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Cruise Company Asks Gay Men to Stop Filming Adult Videos on Ships

Cruise Company Asks Gay Men to Stop Filming Adult Videos on Ships

Cruise ship

A new handbook guideline prohibits the capturing of explicit adult films and pictures taken aboard gay cruises.

Sex in gay cruises shouldn’t be filmed and posted online… that is, according to a new warning from Royal Caribbean and Atlantis Events.

A new amendment has been added to the guest handbook of passengers aboard the Harmony of the Seas cruise ship who are attending the latest Atlantis gay cruise event. The new guideline reads:

“While we want everyone to have fun, there are limits and so we ask that you be respectful of all guests and our cruise partners. Please do not post anything explicitly sexual on social media in a public forum or other online space.”

According to this notice, guests who “post or publish an explicit and publicly visible photo or video will be asked to leave the ship with no refund.” This includes public social media networks as well as paywall pages like OnlyFans and JustForFans.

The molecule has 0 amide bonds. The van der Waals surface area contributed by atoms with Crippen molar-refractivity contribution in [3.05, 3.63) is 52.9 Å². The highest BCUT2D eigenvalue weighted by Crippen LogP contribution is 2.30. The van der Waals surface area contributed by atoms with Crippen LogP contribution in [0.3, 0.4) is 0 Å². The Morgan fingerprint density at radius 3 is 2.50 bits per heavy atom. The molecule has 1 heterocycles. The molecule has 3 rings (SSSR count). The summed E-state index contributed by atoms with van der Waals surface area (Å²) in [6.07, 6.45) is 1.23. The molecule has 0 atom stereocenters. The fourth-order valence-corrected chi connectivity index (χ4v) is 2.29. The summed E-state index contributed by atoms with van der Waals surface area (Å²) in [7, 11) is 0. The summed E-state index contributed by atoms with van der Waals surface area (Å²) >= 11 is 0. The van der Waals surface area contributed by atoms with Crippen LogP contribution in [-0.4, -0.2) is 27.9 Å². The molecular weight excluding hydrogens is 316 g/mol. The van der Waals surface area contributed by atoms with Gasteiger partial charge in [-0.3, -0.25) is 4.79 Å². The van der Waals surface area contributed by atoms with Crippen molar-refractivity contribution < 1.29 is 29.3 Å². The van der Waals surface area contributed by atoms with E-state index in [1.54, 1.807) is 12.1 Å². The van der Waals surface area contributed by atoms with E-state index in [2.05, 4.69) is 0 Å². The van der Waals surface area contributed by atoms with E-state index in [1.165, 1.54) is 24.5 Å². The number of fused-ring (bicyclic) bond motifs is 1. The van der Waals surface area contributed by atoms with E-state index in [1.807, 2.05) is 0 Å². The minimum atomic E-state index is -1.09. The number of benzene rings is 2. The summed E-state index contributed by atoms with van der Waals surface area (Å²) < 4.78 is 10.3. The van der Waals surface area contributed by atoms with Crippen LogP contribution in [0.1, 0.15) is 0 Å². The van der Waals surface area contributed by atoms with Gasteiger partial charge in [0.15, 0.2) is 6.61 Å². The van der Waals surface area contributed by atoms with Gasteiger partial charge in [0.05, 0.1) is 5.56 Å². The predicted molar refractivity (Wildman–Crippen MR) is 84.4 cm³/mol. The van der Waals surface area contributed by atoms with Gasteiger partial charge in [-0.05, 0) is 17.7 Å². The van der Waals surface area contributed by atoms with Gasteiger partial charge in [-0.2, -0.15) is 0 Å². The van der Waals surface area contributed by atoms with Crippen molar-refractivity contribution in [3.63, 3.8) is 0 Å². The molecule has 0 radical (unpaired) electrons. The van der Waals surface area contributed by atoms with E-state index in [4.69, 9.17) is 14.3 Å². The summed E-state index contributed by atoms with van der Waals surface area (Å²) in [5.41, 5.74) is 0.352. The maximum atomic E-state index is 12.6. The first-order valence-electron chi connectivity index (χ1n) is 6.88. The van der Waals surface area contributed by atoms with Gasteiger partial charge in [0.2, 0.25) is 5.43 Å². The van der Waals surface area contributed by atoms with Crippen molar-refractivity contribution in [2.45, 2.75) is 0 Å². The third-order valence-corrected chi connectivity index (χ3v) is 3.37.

“This also applies to any private media posts (whether or not behind a paywall) that identify or could identify either Atlantis, our vendor brands, their properties, or any other guests with or without permission.”

A “team of volunteers” has been allegedly hired by the company to police which pictures and videos are being posted online by guests aboard the gay cruise ship.

There’s a lot to unpack here. First and foremost, it is unclear how this team of volunteers will monitor content that is being shared behind paywalls like OnlyFans and JustForFans accounts. Secondly, the new guideline doesn’t provide a clear definition of what will be considered “explicitly sexual” content. Moreover, it is not properly explained how cruise guests will actually be identified through their online accounts given that their profiles might be private, use different names, and/or use anonymous handles.

It seems like all that these companies can do is gently ask guests to please not do this sort of activity, but action against these content creators just doesn’t seem reasonable or enforceable.

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